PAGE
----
In 2020 the CLIR Research Center assisted an intriguing non-invasive research with the technical supervision of the Archaeological Heritage Protection Directorate of the Hungarian National Museum (MNM RÖG) on the area of the Roman fort (Crumerum) on Nyergesújfalu Sánc-hegy (Rampart Hill, Komárom-Esztergom County, Hungary). The research history of Sánc-hill can be traced back to the early 18th century. Already Prince Francis II Rákóczi, who raised considerable entrenchments on the area noted that numerous of Roman finds came to light during the earthworks. Perhaps the inscribed statue base been built into the wall of the Roman Catholic Parish of Nyergesújfalu was also uncovered in these times. The father of Hungarian archaeology, Flóris Rómer also recognized the importance of this site, although it was Albin Balogh, then director of the Esztergom Museum, who conducted excavations on the area in 1924, unfortunately the exact area of his research cannot be localized. In 1978 a rescue excavation was conducted on the site preceding a construction and in 2008–2009 trial trenches were excavated.
In 2020 the site was enlisted on the tentative UNESCO World Heritage Site “Frontiers of the Roman Empire”. Following a series of modifications the nomination was almost finalized in Late 2017. The joint nomination of Germany, Austria, Hungary and Slovakia titled “Frontiers of the Roman Empire – The Danube Limes” was submitted by the Hungarian state party to the UNESCO, Site Nr. 48 of this nomination was Nyergesújfalu Sánc-hegy. In the wake of the nomination new, modern archaeological surveys were conducted on the site in 2018. Archaeologists from MNM RÖG unearthed the remains of edifices pertaining to a Roman settlement at the foot of the hill. A trench was opened on the hilltop to ascertain the northern, NW–SE oriented rampart and/or wall of the fort. Furthermore, researchers have clarified the groundplan of the northern tower of the NE gatetower (so-called Solva Gate).
In 2020 after having cleared the protected greensward covering the archaeological site in an environmentally friendly manner, specialists conducted Ground-Penetrating Radar (GRP) and Electrical Resistivity Imaging (ERI) survey on the area, clarifying the internal layout of the fortification. Their work was assisted by metal detectorist volunteers from the Instrumental Site Surveillance Group of the Hungarian National Museum. The municipal authority of Nyergesújfalu supported their work on multiple occasions, most recently concerning the preservation of the excavated gate tower of the Roman fort.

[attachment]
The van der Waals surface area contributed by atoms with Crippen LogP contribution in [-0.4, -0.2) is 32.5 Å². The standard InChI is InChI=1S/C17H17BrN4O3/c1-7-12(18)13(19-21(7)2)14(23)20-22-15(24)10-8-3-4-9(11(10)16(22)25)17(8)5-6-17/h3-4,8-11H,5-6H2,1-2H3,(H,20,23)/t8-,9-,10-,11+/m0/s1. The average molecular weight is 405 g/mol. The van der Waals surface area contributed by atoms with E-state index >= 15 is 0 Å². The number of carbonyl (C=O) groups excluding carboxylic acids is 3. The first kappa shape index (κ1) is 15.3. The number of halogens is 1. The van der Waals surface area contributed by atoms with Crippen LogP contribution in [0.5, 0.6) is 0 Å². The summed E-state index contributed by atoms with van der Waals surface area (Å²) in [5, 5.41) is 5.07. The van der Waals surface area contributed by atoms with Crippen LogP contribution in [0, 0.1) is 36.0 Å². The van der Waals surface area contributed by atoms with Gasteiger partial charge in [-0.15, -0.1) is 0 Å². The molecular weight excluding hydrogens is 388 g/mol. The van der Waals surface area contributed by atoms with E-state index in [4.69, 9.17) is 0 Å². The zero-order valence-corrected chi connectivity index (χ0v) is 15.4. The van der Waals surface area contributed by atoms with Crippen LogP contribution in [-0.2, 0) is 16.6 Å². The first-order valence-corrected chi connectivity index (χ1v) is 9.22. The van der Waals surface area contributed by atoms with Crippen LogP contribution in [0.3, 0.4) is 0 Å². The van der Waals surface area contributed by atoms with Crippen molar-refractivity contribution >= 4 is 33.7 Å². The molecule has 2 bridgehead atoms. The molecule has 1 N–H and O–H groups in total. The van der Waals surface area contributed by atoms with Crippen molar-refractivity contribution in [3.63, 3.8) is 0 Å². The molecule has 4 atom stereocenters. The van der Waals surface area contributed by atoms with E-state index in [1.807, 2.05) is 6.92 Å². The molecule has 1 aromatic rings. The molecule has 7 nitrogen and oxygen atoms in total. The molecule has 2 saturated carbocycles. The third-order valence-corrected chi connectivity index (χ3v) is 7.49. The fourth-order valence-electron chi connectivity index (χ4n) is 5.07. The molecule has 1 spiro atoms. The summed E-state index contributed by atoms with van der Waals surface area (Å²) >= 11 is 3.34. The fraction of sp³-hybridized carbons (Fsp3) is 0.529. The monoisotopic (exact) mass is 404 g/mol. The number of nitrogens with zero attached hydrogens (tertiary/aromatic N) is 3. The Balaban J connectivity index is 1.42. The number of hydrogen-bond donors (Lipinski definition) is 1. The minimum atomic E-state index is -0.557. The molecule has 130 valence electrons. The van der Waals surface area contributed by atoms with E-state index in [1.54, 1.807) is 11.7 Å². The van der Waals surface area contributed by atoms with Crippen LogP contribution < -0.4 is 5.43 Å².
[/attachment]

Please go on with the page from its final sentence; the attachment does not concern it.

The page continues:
The collaboration of national archaeological institutions and the purposeful application of Modern techniques yielded a multitude of finds alongside the acquisition of new data. From the Roman era, numerous coins, stamped tiles, rings, hairpins, fibulae (brooches), a bronze plate decorated with a mythological hunting scene, military belt fittings; from the Migration Period a 5th century fibula; from the Kuruc era coins and a cannonball; from WW2 Era cartridge-cases, iron frags and the fin of a mortar grenade were collected by experts.
The press conference was held on July 30, 2020 in the auditory of the MNM RÖG (H-1113 Budapest, Daróczi út 3). Participants were greeted by Tamás Pusztai PhD, deputy director-general of archaeological heritage protection. The work conducted by the MNM RÖG, including the research of the Roman fort at Nyergesújfalu, were summarized by László Schilling, head of the excavations conducted between 2018–2020 and Tamás Látos surveyor. The work of CLIR Research Center was presented by Gergő István Farkas PhD. The official communique of the Hungarian National Museum is available here.
The short history of the Roman fort Crumerum
From the hilltop rising above the Danube, both the neighbouring fort of Solva (present-day Esztergom) was visible and a long section of Barbaricum on the far side of the river was supervisable. The shape of the fort is still uncertain, its northern side has so far eluded archaeological confirmation. From the early 2nd century AD onwards, the fort was garrisoned by the cohors V Callaecorum Lucensium c. R. (supported by inscriptions, including the above-mentioned statue base and by stamped tiles, which will soon be published). The list of Notitia dignitatum states, that in the 4th century the fortification was manned by a unit named “Equites promoti” (Not. dign. occ. 33,8).
László Schilling – Gergő István Farkas PhD